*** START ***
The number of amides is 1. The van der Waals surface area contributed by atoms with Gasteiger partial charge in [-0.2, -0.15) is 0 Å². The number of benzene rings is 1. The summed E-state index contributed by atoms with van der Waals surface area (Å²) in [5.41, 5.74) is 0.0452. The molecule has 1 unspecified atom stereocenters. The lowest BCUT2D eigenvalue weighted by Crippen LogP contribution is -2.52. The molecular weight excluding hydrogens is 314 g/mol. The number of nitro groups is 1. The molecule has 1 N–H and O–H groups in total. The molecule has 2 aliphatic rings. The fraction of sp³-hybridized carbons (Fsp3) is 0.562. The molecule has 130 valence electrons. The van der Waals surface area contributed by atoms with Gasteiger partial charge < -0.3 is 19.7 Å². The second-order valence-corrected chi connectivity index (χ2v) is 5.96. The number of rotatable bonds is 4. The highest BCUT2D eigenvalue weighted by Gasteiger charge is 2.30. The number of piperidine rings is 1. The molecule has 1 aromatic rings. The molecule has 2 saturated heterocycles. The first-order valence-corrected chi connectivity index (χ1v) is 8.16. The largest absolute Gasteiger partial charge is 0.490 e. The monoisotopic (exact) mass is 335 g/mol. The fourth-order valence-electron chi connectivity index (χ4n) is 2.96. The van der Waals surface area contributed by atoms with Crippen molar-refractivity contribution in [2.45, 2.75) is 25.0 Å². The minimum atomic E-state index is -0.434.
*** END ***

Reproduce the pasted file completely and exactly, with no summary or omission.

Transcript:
The number of amides is 1. The van der Waals surface area contributed by atoms with Gasteiger partial charge in [-0.2, -0.15) is 0 Å². The number of benzene rings is 1. The summed E-state index contributed by atoms with van der Waals surface area (Å²) in [5.41, 5.74) is 0.0452. The molecule has 1 unspecified atom stereocenters. The lowest BCUT2D eigenvalue weighted by Crippen LogP contribution is -2.52. The molecular weight excluding hydrogens is 314 g/mol. The number of nitro groups is 1. The molecule has 1 N–H and O–H groups in total. The molecule has 2 aliphatic rings. The fraction of sp³-hybridized carbons (Fsp3) is 0.562. The molecule has 130 valence electrons. The van der Waals surface area contributed by atoms with Gasteiger partial charge < -0.3 is 19.7 Å². The second-order valence-corrected chi connectivity index (χ2v) is 5.96. The number of rotatable bonds is 4. The highest BCUT2D eigenvalue weighted by Gasteiger charge is 2.30. The number of piperidine rings is 1. The molecule has 1 aromatic rings. The molecule has 2 saturated heterocycles. The first-order valence-corrected chi connectivity index (χ1v) is 8.16. The largest absolute Gasteiger partial charge is 0.490 e. The monoisotopic (exact) mass is 335 g/mol. The fourth-order valence-electron chi connectivity index (χ4n) is 2.96. The van der Waals surface area contributed by atoms with Crippen molar-refractivity contribution in [2.45, 2.75) is 25.0 Å². The minimum atomic E-state index is -0.434.